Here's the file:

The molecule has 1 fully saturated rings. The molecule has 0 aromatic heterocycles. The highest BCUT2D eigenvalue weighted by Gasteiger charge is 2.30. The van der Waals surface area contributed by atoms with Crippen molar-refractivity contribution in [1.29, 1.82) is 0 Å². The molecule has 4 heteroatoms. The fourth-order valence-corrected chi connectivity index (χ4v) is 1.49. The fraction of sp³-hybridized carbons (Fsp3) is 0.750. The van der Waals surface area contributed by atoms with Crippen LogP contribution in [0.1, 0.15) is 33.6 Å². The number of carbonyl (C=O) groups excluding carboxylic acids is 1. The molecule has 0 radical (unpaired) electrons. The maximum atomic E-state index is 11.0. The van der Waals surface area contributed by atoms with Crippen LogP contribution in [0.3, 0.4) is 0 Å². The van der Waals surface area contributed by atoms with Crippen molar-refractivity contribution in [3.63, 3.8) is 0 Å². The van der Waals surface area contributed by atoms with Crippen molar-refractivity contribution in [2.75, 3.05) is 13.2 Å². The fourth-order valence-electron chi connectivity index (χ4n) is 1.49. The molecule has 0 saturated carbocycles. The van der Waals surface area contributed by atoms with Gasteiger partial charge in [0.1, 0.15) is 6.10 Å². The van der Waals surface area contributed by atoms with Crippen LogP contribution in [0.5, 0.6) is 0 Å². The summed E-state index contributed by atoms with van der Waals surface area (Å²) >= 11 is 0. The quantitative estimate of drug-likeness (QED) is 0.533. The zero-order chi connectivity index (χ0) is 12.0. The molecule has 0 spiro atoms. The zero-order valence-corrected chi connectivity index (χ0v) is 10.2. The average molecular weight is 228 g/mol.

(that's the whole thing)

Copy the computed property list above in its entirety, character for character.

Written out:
The molecule has 1 fully saturated rings. The molecule has 0 aromatic heterocycles. The highest BCUT2D eigenvalue weighted by Gasteiger charge is 2.30. The van der Waals surface area contributed by atoms with Crippen molar-refractivity contribution in [1.29, 1.82) is 0 Å². The molecule has 4 heteroatoms. The fourth-order valence-corrected chi connectivity index (χ4v) is 1.49. The fraction of sp³-hybridized carbons (Fsp3) is 0.750. The van der Waals surface area contributed by atoms with Crippen LogP contribution in [0.1, 0.15) is 33.6 Å². The number of carbonyl (C=O) groups excluding carboxylic acids is 1. The molecule has 0 radical (unpaired) electrons. The maximum atomic E-state index is 11.0. The van der Waals surface area contributed by atoms with Crippen LogP contribution in [0.3, 0.4) is 0 Å². The van der Waals surface area contributed by atoms with Crippen molar-refractivity contribution in [3.63, 3.8) is 0 Å². The van der Waals surface area contributed by atoms with Crippen molar-refractivity contribution in [2.75, 3.05) is 13.2 Å². The fourth-order valence-electron chi connectivity index (χ4n) is 1.49. The molecule has 0 saturated carbocycles. The van der Waals surface area contributed by atoms with Gasteiger partial charge in [0.1, 0.15) is 6.10 Å². The van der Waals surface area contributed by atoms with Crippen LogP contribution in [0.5, 0.6) is 0 Å². The summed E-state index contributed by atoms with van der Waals surface area (Å²) >= 11 is 0. The quantitative estimate of drug-likeness (QED) is 0.533. The zero-order chi connectivity index (χ0) is 12.0. The molecule has 0 spiro atoms. The zero-order valence-corrected chi connectivity index (χ0v) is 10.2. The average molecular weight is 228 g/mol.